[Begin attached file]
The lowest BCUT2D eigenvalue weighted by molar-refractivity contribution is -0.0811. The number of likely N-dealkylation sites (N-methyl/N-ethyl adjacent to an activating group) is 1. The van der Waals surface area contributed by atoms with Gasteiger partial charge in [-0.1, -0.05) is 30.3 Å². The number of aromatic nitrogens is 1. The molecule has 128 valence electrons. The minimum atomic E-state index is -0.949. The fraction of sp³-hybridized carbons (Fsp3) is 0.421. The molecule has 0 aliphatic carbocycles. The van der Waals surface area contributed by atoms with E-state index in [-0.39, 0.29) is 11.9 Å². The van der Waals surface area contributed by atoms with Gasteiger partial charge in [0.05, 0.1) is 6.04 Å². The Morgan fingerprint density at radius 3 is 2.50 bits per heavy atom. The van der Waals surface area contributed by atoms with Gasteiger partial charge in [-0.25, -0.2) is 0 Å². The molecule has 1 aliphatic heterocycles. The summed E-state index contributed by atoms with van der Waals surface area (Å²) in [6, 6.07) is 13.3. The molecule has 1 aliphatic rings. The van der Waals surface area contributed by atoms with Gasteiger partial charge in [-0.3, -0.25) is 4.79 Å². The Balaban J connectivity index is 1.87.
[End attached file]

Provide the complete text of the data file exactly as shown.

The lowest BCUT2D eigenvalue weighted by molar-refractivity contribution is -0.0811. The number of likely N-dealkylation sites (N-methyl/N-ethyl adjacent to an activating group) is 1. The van der Waals surface area contributed by atoms with Gasteiger partial charge in [-0.1, -0.05) is 30.3 Å². The number of aromatic nitrogens is 1. The molecule has 128 valence electrons. The minimum atomic E-state index is -0.949. The fraction of sp³-hybridized carbons (Fsp3) is 0.421. The molecule has 0 aliphatic carbocycles. The van der Waals surface area contributed by atoms with E-state index in [-0.39, 0.29) is 11.9 Å². The van der Waals surface area contributed by atoms with Gasteiger partial charge in [0.05, 0.1) is 6.04 Å². The Morgan fingerprint density at radius 3 is 2.50 bits per heavy atom. The van der Waals surface area contributed by atoms with Gasteiger partial charge in [-0.25, -0.2) is 0 Å². The molecule has 1 aliphatic heterocycles. The summed E-state index contributed by atoms with van der Waals surface area (Å²) in [6, 6.07) is 13.3. The molecule has 1 aliphatic rings. The van der Waals surface area contributed by atoms with Gasteiger partial charge in [-0.3, -0.25) is 4.79 Å². The Balaban J connectivity index is 1.87.